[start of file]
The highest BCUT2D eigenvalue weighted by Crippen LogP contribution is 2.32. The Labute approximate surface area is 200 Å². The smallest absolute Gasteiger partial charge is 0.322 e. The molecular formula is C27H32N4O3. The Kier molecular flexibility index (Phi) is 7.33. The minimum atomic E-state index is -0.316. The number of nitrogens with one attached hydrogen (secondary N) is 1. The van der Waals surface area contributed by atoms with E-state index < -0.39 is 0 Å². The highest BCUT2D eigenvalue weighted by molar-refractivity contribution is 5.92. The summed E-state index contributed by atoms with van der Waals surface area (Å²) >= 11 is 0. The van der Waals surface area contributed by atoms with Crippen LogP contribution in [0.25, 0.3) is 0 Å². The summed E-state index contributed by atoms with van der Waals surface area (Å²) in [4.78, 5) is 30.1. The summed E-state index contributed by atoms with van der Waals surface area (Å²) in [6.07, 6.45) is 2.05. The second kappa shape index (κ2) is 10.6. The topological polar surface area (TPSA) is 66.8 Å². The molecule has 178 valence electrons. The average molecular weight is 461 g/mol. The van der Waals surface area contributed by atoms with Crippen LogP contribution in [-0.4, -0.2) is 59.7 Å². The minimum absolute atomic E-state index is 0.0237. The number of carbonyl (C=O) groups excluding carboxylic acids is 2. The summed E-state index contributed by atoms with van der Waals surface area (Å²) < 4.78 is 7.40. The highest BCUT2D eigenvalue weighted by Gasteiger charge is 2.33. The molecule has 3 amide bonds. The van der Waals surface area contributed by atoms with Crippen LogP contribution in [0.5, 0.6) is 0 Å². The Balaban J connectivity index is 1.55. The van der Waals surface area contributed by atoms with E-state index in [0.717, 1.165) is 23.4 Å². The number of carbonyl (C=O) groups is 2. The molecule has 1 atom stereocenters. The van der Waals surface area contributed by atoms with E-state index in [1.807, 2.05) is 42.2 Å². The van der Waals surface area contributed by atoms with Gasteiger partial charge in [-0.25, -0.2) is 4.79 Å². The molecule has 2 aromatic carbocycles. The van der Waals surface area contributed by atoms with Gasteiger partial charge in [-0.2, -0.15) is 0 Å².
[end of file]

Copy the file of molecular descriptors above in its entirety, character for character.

The highest BCUT2D eigenvalue weighted by Crippen LogP contribution is 2.32. The Labute approximate surface area is 200 Å². The smallest absolute Gasteiger partial charge is 0.322 e. The molecular formula is C27H32N4O3. The Kier molecular flexibility index (Phi) is 7.33. The minimum atomic E-state index is -0.316. The number of nitrogens with one attached hydrogen (secondary N) is 1. The van der Waals surface area contributed by atoms with E-state index < -0.39 is 0 Å². The highest BCUT2D eigenvalue weighted by molar-refractivity contribution is 5.92. The summed E-state index contributed by atoms with van der Waals surface area (Å²) >= 11 is 0. The van der Waals surface area contributed by atoms with Crippen LogP contribution in [0.25, 0.3) is 0 Å². The summed E-state index contributed by atoms with van der Waals surface area (Å²) in [4.78, 5) is 30.1. The summed E-state index contributed by atoms with van der Waals surface area (Å²) in [6.07, 6.45) is 2.05. The second kappa shape index (κ2) is 10.6. The topological polar surface area (TPSA) is 66.8 Å². The molecule has 178 valence electrons. The average molecular weight is 461 g/mol. The van der Waals surface area contributed by atoms with Crippen LogP contribution in [-0.4, -0.2) is 59.7 Å². The minimum absolute atomic E-state index is 0.0237. The number of carbonyl (C=O) groups excluding carboxylic acids is 2. The summed E-state index contributed by atoms with van der Waals surface area (Å²) < 4.78 is 7.40. The highest BCUT2D eigenvalue weighted by Gasteiger charge is 2.33. The molecule has 3 amide bonds. The van der Waals surface area contributed by atoms with Crippen LogP contribution in [0.5, 0.6) is 0 Å². The Balaban J connectivity index is 1.55. The van der Waals surface area contributed by atoms with E-state index in [0.717, 1.165) is 23.4 Å². The number of carbonyl (C=O) groups is 2. The molecule has 1 atom stereocenters. The van der Waals surface area contributed by atoms with E-state index in [1.807, 2.05) is 42.2 Å². The van der Waals surface area contributed by atoms with Gasteiger partial charge in [-0.25, -0.2) is 4.79 Å². The molecule has 2 aromatic carbocycles. The van der Waals surface area contributed by atoms with Gasteiger partial charge in [-0.2, -0.15) is 0 Å².